a white ginger boy and a Black boy stand in what looks like a bathroom stall
Courtesy Anne Joyce / Focus Features

Queens, New York, 1980: on Paul Graff’s first day of sixth grade he gets in trouble for drawing a caricature of the teacher and makes friends with fellow screwup Johnny, a Black kid who’s been held back and is a frequent target of the teacher’s abuse. The two boys bond over their outcast status. Johnny wants to be an astronaut, while Paul dreams of becoming a famous artist. Alarmed at his acting out and afraid he’ll fall behind, Paul’s American Jewish family makes him transfer to a private school where Maryanne Trump and her father, Fred, are guiding lights. Johnny has no such alternative option and instead goes truant, sometimes hiding out in Paul’s backyard clubhouse to evade authorities.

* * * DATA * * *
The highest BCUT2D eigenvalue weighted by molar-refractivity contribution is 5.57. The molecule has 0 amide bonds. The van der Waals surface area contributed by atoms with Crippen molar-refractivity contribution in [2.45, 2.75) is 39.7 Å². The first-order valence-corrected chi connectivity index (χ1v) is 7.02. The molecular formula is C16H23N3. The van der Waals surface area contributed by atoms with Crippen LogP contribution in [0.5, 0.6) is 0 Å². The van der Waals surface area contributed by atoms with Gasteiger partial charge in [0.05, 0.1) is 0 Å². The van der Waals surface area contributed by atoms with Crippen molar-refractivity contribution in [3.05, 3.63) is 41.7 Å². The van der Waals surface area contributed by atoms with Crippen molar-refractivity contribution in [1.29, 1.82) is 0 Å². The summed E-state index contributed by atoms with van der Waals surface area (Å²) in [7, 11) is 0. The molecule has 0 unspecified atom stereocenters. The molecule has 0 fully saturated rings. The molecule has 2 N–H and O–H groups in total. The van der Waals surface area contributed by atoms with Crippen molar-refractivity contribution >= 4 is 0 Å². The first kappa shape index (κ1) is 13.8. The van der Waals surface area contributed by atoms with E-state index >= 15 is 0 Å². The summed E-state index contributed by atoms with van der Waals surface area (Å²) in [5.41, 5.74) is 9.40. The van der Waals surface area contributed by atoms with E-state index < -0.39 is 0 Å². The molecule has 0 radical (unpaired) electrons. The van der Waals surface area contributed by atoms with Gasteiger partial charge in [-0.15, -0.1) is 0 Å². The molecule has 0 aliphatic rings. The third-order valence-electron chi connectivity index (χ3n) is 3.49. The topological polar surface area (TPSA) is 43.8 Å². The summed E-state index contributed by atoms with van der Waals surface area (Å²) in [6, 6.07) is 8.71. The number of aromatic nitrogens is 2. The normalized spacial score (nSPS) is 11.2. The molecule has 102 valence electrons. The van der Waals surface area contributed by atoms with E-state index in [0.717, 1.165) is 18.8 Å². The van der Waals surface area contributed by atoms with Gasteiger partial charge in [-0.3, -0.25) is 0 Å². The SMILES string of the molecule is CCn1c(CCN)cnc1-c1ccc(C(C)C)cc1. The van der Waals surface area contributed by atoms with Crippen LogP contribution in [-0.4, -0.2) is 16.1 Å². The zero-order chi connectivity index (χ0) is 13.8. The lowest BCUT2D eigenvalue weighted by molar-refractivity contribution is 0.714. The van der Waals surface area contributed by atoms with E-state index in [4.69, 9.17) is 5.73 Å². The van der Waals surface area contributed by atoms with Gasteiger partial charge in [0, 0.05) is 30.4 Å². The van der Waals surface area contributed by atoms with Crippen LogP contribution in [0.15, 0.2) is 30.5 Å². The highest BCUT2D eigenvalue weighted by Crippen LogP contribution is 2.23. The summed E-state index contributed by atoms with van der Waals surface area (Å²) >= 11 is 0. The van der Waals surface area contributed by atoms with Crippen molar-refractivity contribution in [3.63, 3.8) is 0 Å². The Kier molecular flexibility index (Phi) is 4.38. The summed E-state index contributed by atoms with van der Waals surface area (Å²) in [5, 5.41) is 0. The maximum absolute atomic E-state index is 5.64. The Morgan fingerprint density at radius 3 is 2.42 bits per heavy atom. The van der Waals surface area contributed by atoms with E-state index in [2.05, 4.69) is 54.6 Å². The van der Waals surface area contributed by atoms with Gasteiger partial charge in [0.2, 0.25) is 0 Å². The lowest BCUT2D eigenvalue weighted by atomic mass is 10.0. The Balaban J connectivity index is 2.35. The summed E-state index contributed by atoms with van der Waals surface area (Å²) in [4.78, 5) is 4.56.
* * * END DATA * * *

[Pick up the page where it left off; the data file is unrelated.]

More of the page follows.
Reportedly based on director James Gray’s own childhood, the film traffics in broad-stroke ideas about racism, anti-Semitism, and class struggle. Lost in this After-School Special is a standout performance by Jeremy Strong as Paul’s low-status, frustrated father, who lashes out at his family with his words and fists but always feels like a disrespected laughingstock. Gray makes sure we know his people had the “right” politics by having them mock Reagan not once but twice when he appears on their TV set. But just like having members of the Trump family hover over the evil private school, this feels like stacking the deck. It’s not profound to say that Reagan’s America led to Trump’s or that Black people get a raw deal in both; these are truisms that don’t make for a compelling narrative. It’s not for nothing that early on Paul shows his beloved grandfather (a bafflingly miscast Anthony Hopkins) a drawing of a superhero he made up. His coming of age feels more like something out of the Marvel Universe than the childhood of a real living boy. R, 115 min.

Wide release in theaters